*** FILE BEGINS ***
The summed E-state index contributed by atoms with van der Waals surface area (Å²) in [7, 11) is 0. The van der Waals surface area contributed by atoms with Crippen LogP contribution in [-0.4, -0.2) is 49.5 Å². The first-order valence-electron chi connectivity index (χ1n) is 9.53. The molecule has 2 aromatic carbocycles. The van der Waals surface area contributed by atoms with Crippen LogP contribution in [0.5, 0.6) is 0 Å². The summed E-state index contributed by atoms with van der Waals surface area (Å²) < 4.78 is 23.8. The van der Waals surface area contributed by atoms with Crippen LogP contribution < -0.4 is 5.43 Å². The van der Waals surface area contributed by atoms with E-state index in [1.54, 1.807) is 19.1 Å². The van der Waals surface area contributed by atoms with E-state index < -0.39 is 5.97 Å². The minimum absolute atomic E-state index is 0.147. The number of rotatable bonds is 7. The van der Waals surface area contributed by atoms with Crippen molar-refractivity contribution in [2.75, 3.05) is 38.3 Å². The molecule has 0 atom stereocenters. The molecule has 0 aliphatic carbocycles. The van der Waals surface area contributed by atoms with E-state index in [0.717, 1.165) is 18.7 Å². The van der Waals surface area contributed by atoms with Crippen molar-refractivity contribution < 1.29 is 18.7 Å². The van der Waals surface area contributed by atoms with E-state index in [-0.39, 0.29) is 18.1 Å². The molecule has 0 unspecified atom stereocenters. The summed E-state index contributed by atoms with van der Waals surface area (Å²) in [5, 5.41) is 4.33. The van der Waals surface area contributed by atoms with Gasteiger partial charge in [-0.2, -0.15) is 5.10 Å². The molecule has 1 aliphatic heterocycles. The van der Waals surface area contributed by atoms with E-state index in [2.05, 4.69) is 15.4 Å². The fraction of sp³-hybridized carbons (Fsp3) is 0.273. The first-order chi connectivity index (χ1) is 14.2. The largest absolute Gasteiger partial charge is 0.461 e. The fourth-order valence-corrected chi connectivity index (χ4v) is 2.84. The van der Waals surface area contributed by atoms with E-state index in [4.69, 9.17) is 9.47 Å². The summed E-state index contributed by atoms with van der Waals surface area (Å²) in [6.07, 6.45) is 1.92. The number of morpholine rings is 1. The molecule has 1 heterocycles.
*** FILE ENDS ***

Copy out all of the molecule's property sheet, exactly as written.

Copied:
The summed E-state index contributed by atoms with van der Waals surface area (Å²) in [7, 11) is 0. The van der Waals surface area contributed by atoms with Crippen LogP contribution in [-0.4, -0.2) is 49.5 Å². The first-order valence-electron chi connectivity index (χ1n) is 9.53. The molecule has 2 aromatic carbocycles. The van der Waals surface area contributed by atoms with Crippen LogP contribution in [0.5, 0.6) is 0 Å². The summed E-state index contributed by atoms with van der Waals surface area (Å²) < 4.78 is 23.8. The van der Waals surface area contributed by atoms with Crippen LogP contribution < -0.4 is 5.43 Å². The van der Waals surface area contributed by atoms with E-state index in [1.54, 1.807) is 19.1 Å². The van der Waals surface area contributed by atoms with E-state index < -0.39 is 5.97 Å². The minimum absolute atomic E-state index is 0.147. The number of rotatable bonds is 7. The van der Waals surface area contributed by atoms with Crippen molar-refractivity contribution in [2.75, 3.05) is 38.3 Å². The molecule has 0 atom stereocenters. The molecule has 0 aliphatic carbocycles. The van der Waals surface area contributed by atoms with E-state index in [0.717, 1.165) is 18.7 Å². The van der Waals surface area contributed by atoms with Crippen molar-refractivity contribution < 1.29 is 18.7 Å². The van der Waals surface area contributed by atoms with E-state index in [-0.39, 0.29) is 18.1 Å². The molecule has 0 unspecified atom stereocenters. The summed E-state index contributed by atoms with van der Waals surface area (Å²) in [5, 5.41) is 4.33. The van der Waals surface area contributed by atoms with Gasteiger partial charge in [-0.2, -0.15) is 5.10 Å². The molecule has 1 aliphatic heterocycles. The van der Waals surface area contributed by atoms with E-state index in [2.05, 4.69) is 15.4 Å². The fraction of sp³-hybridized carbons (Fsp3) is 0.273. The first-order chi connectivity index (χ1) is 14.2. The largest absolute Gasteiger partial charge is 0.461 e. The fourth-order valence-corrected chi connectivity index (χ4v) is 2.84. The van der Waals surface area contributed by atoms with E-state index in [4.69, 9.17) is 9.47 Å². The summed E-state index contributed by atoms with van der Waals surface area (Å²) in [6.07, 6.45) is 1.92. The number of morpholine rings is 1. The molecule has 1 heterocycles.